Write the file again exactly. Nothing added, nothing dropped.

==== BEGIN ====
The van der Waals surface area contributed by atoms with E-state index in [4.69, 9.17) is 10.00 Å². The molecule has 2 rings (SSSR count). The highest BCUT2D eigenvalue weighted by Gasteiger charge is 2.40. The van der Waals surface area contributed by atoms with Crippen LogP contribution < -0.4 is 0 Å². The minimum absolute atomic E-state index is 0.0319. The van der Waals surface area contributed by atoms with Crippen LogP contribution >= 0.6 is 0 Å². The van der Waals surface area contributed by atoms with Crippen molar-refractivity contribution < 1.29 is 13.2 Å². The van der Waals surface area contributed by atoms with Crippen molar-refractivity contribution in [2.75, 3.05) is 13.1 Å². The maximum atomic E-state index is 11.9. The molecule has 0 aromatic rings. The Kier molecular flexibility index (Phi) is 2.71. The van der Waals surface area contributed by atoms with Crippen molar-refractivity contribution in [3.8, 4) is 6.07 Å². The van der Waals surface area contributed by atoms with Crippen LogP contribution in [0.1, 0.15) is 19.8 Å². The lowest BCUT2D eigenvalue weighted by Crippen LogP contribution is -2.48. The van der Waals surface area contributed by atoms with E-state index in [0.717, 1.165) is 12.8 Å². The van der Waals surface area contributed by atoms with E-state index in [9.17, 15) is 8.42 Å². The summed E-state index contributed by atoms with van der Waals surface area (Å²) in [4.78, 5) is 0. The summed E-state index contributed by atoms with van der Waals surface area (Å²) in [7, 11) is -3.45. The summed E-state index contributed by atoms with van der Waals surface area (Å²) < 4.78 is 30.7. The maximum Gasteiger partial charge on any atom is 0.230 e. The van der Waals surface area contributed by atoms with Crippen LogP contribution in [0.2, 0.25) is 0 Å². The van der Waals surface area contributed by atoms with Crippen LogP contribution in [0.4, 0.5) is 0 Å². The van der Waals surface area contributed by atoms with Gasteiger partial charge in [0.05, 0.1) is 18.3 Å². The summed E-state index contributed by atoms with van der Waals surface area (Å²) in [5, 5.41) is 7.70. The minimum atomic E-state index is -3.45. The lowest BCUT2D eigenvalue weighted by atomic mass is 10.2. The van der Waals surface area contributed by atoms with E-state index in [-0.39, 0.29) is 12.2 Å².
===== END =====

The van der Waals surface area contributed by atoms with E-state index in [4.69, 9.17) is 10.00 Å². The molecule has 2 rings (SSSR count). The highest BCUT2D eigenvalue weighted by Gasteiger charge is 2.40. The van der Waals surface area contributed by atoms with Crippen LogP contribution < -0.4 is 0 Å². The minimum absolute atomic E-state index is 0.0319. The van der Waals surface area contributed by atoms with Crippen LogP contribution >= 0.6 is 0 Å². The van der Waals surface area contributed by atoms with Crippen molar-refractivity contribution < 1.29 is 13.2 Å². The van der Waals surface area contributed by atoms with Crippen molar-refractivity contribution in [2.75, 3.05) is 13.1 Å². The maximum atomic E-state index is 11.9. The molecule has 0 aromatic rings. The Kier molecular flexibility index (Phi) is 2.71. The van der Waals surface area contributed by atoms with Crippen molar-refractivity contribution in [3.8, 4) is 6.07 Å². The van der Waals surface area contributed by atoms with Crippen LogP contribution in [0.1, 0.15) is 19.8 Å². The lowest BCUT2D eigenvalue weighted by Crippen LogP contribution is -2.48. The van der Waals surface area contributed by atoms with E-state index in [0.717, 1.165) is 12.8 Å². The van der Waals surface area contributed by atoms with E-state index in [9.17, 15) is 8.42 Å². The summed E-state index contributed by atoms with van der Waals surface area (Å²) in [4.78, 5) is 0. The summed E-state index contributed by atoms with van der Waals surface area (Å²) in [7, 11) is -3.45. The summed E-state index contributed by atoms with van der Waals surface area (Å²) < 4.78 is 30.7. The maximum Gasteiger partial charge on any atom is 0.230 e. The van der Waals surface area contributed by atoms with Crippen LogP contribution in [0.2, 0.25) is 0 Å². The van der Waals surface area contributed by atoms with Crippen LogP contribution in [0.4, 0.5) is 0 Å². The van der Waals surface area contributed by atoms with Gasteiger partial charge in [0.05, 0.1) is 18.3 Å². The summed E-state index contributed by atoms with van der Waals surface area (Å²) in [5, 5.41) is 7.70. The minimum atomic E-state index is -3.45. The lowest BCUT2D eigenvalue weighted by atomic mass is 10.2. The van der Waals surface area contributed by atoms with E-state index in [-0.39, 0.29) is 12.2 Å².